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Sunday, July 14, 2024

Power list interview: Tom Pashley, president of Pinehurst Resort, talks with Nido Qubein

 


Pinehurst Resort President Tom Pashley joined High Point University President Nido Qubein in the Power List interview,
a partnership for discussions with influential leaders. Interview videos are available at www.businessnc.com.


 

 

Tom Pashley has worked at Pinehurst Resort for 27 years and was named president in 2014. The business owned by Dallas investor Robert Dedman Jr. operates four hotels with a combined 400 rooms, nine restaurants, nine golf courses with a tenth opening in April, and employs 1,500 people. The courses cover 2,500 acres within a three-mile radius, making it one of the world’s golf meccas. Pashley has a bachelor’s degree
from the University of Georgia and a Duke University MBA.

This story includes excerpts from Pashley’s interview and was edited for clarity.

What was your first job at Pinehurst?
My first job was in a one-year management training program, where I spent anywhere from a week to a month in the different departments from golf course maintenance, to the kitchen, to night audit. I got to learn how all the pieces of the business work together. When that year was over, I began working on the 1999 U.S. Open, our first at Pinehurst.

What do you consider to be a good occupancy rate?
An annual occupancy rate would be about 65%. We don’t look at occupancy as much. We are driven by golf. So we pay more attention to golf rounds. It’s the total package. Revenue per occupied room. In the low season, you could be as low as 30-33% occupancy during certain times. In the high season, you’re up to 100%.

What percentage of your revenues are from residency?
It’s 70% or so. That includes food and beverage. The remainder of the 30% might be our membership. We have a country club that has 4,500 members. Most of them are in-town residents, people who have retired to Pinehurst.

How many business conferences do you have in a year?
We probably have 200 to 250 events. The weekends are busy, but sometimes mid-week is when you need that conference business to keep your employees working, to just drive some additional revenue. It’s also a great way to bring in people to the resort. They come for business, and they return for pleasure.

Do the seasons make a difference in occupancy?
Spring is our peak season. People come from all over the world in the spring and fall.

How do you adjust to the occupancy changes labor-wise? 
You really do have to expand when you’re busy and contract when you’re not, and so we have a lot of seasonal people who take time off. Seasonal layoffs, if you will. People who enjoy taking December through February off. And then they come back. It’s always neat when they return for the season.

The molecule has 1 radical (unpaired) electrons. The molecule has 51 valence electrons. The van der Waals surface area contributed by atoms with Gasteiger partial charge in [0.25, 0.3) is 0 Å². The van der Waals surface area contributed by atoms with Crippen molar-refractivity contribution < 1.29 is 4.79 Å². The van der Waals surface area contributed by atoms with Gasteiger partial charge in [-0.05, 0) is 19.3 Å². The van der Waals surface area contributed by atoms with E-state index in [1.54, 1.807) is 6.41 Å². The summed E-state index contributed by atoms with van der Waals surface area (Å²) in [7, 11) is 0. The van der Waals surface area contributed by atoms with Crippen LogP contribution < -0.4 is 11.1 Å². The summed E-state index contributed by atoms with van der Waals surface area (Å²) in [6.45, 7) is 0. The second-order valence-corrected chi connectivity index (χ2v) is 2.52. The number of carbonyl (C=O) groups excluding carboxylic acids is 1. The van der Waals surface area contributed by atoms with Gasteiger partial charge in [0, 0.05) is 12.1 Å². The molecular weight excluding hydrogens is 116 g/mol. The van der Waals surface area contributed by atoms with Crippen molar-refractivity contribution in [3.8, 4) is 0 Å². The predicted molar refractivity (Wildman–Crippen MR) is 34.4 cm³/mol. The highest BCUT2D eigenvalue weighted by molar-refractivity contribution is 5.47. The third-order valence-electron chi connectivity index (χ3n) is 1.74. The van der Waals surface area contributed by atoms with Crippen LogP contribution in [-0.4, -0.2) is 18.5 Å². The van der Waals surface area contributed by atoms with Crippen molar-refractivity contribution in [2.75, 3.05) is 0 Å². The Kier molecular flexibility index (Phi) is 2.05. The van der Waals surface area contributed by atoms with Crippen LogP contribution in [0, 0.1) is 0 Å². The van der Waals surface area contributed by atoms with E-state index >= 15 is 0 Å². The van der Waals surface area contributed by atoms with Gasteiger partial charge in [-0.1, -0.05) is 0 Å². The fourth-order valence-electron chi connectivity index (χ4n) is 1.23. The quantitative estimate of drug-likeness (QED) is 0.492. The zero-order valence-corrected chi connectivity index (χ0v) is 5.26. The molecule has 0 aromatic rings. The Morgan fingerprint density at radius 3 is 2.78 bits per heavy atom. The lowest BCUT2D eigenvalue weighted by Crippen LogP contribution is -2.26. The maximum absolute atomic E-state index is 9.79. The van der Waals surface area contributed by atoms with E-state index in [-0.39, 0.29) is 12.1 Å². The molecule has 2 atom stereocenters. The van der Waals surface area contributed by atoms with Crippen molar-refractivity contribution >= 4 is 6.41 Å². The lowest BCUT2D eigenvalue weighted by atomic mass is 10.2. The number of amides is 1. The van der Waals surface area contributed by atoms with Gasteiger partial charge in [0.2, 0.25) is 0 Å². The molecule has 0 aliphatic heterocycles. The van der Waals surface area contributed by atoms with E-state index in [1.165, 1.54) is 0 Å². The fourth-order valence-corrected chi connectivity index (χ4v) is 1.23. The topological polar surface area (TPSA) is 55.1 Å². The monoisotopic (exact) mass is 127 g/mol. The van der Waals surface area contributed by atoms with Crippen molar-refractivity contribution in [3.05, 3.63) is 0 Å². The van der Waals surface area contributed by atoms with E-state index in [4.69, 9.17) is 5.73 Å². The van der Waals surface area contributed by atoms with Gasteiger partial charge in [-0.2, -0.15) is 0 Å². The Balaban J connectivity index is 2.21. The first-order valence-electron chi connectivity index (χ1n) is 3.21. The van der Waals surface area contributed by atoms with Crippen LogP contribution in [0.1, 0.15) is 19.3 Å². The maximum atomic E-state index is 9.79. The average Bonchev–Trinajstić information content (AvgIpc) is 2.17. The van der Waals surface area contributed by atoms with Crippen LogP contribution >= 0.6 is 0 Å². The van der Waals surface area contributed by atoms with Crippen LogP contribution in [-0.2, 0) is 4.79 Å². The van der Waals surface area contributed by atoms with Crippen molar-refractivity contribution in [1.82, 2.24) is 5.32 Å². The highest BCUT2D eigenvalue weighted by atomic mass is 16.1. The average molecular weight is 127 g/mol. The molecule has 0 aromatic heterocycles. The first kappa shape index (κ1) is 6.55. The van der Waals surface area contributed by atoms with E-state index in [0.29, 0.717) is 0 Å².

It must be complicated to analyze profitability.
I think the biggest change we’ve seen recently is the profitability of the leisure traveler, the golfer coming to Pinehurst for a golf trip versus a corporate meeting attendee. The golfer is much more profitable. It used to be about half and half of our business was split between corporate and leisure. Now, leisure is 70% of our business. So, we’ve seen a sea change in our margins, if you will, because they’re coming in, they’re buying retail, they’re playing golf, they’re at the bars and restaurants, whereas a meeting-goer could be in a meeting room all day. Leisure right now is really strong. Golf is booming.

What did you do during COVID? Did you just not sleep at night, worry and pray a lot?
A lot of that. We closed our hotels for two months. We laid off 1,200 employees at the time and the golf courses, fortunately, stayed open so our 4,500 members still had an opportunity to come out and play. We got through it, and in the Fall of 2020 when we opened back up, golf was booming. We really haven’t seen the leisure demand slow down since then.  

During the closing, did you worry about keeping things alive?
Yes, anything that sits still for a while can age quickly. We still had a core level of staff who were around. The Carolina Hotel opened in 1901. I liken it to painting the Golden Gate Bridge. We’re constantly updating that hotel, and we never want to lose the charm. 

By October 2020, we were seeing exceptionally high demand from golfers, and for us the challenge was staffing a restaurant, for instance. The golf part was easy. They could go outside. But now we need to feed them. One of the most difficult positions for us to fill was the culinary positions, and so we had restaurants closed. We were not able to fulfill all the demand because restaurants were not available.